Shashi Bellamkonda has an unusual job title: Social Media Swami. It’s hardly surprising he wrote a blog post about it. After all, do you know anyone else who can put Social Media Swami on their CV?
A swami, he explains, is “the people’s man (or woman) in the king’s court”. In Shashi’s case, he is the customers’ man inside his company, seeing they are listened to and looked after.
His more formal title is Senior Director of Social Media at Web.com, based in Jacksonville, Florida. Web.com is the parent of Network Solutions, a company helping small businesses establish an online presence and conduct online marketing. Shashi led Network Solutions into the world of social media, established the company’s online presence through its well-respected blogs, and now heads up the social media team. He also blogs, speaks at events, teaches as an adjunct professor at Georgetown University, Washington D.C., and writes. He publishes several Paper.lis and knows a thing or two about the food sector, having been a chef and hotel manager (nowadays he blogs about food, especially curry, at Carryoncurry).
Shashi has a string of awards and honours for his work as a champion of small businesses, including as winner of a Washington Business Journal 2012 Minority Business Leader Award. He is one of the Washingtonian’s Top 100 Tech Titans and was given a Small Business Influencer Award in 2011. For the full story of Shashi’s career — from chef to product manager to swami — see his LinkedIn profile.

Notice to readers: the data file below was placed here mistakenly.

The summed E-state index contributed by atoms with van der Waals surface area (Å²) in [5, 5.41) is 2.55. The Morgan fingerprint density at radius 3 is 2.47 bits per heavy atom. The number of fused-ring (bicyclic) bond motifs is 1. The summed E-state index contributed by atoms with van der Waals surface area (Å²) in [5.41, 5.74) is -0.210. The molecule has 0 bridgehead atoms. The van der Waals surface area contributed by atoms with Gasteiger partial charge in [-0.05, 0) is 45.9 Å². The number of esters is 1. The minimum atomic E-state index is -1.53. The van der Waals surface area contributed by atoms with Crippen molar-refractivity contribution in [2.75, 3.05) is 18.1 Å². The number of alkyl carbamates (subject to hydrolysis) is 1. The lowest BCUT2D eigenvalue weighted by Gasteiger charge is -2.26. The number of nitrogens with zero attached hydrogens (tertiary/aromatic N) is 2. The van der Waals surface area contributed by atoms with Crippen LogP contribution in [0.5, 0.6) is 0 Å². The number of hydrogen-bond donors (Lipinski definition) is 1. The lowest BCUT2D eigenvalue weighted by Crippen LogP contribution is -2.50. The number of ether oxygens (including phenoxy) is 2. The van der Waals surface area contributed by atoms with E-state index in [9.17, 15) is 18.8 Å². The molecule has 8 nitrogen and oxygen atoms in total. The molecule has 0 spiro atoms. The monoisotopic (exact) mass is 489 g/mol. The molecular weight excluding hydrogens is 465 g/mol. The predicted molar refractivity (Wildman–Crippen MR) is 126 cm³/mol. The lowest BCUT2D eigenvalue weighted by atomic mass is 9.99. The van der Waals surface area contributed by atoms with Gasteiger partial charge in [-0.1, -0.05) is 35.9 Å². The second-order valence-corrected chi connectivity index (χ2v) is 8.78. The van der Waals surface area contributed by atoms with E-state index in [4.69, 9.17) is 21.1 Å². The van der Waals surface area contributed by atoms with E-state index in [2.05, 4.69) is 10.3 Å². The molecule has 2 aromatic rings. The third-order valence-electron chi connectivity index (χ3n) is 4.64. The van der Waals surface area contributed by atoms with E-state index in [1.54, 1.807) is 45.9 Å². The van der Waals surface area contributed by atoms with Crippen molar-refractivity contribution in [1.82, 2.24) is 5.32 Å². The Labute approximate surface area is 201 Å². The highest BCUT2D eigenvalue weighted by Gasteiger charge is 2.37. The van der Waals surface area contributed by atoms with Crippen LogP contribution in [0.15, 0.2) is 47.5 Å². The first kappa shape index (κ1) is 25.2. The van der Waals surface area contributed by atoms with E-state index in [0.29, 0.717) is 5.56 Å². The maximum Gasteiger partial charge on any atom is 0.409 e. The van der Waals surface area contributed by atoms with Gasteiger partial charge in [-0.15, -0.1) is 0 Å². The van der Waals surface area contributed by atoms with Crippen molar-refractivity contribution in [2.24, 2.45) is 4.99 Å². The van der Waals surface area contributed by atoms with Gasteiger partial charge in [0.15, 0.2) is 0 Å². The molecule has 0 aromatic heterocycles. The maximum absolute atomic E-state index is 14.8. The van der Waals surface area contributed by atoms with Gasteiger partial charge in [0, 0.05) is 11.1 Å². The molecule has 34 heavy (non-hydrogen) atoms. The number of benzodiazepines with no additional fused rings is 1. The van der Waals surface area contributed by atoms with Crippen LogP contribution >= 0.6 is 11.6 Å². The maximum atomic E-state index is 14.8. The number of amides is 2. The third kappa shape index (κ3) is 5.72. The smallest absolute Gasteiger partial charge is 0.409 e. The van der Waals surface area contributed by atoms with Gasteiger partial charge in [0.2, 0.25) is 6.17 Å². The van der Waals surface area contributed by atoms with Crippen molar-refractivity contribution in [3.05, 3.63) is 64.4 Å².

All of this makes him ideally qualified to tell small businesses how to get started in social media — so that was the first question I asked.
Where do small businesses start?
The numbers on social media are huge and growing, so don’t think of it as something you can put off. There are four steps you need to take, so first…
1. Listen to your customers
Whatever time you have allocated to marketing, you start by listening to the conversations taking place online. If customers were calling you, you wouldn’t say “I’m not going to pick up the phone because I don’t have time”, would you? So you need to know what they are saying in social channels.
You need to know who’s talking about your business, who’s talking about your competitors, and who’s talking about your local community. You can use listening tools like Paper.li or Google Alerts to follow the conversations. Set up whichever tool you prefer for your business name, your product and your competitors. Once you have heard what they’re saying, it’s time to…
2. Engage with them
I’m going to use the example of a restaurant because I used to be a chef. So imagine you come across a customer who’s said something good about your restaurant on his blog. Imagine how much you can involve him by commenting, thanking him and saying “let me know when you are in again”. You can take advantage of many, many opportunities like this.
A great tool for managing your social media activity is postling, so you don’t have to be 24/7 on Facebook or Twitter. Allocate some time during your day for monitoring. Here’s a post I wrote about this. Once you’re listening and engaging, the next step is to…
3. Contribute some helpful information
Let’s say you’re a plumber and one of the things you get asked every day is, “how can I stop leaks happening?” So write a post on your blog about how to stop leaks happening. This is showing thought leadership and no matter what business you are in you can show it.
You might say you’re not confident writing articles. In that case, hire a good writer: Bill Marriott, (head of Marriott hotels) has a great blog but he doesn’t literally write it — he tells his story and someone transcribes it.
4. Build your community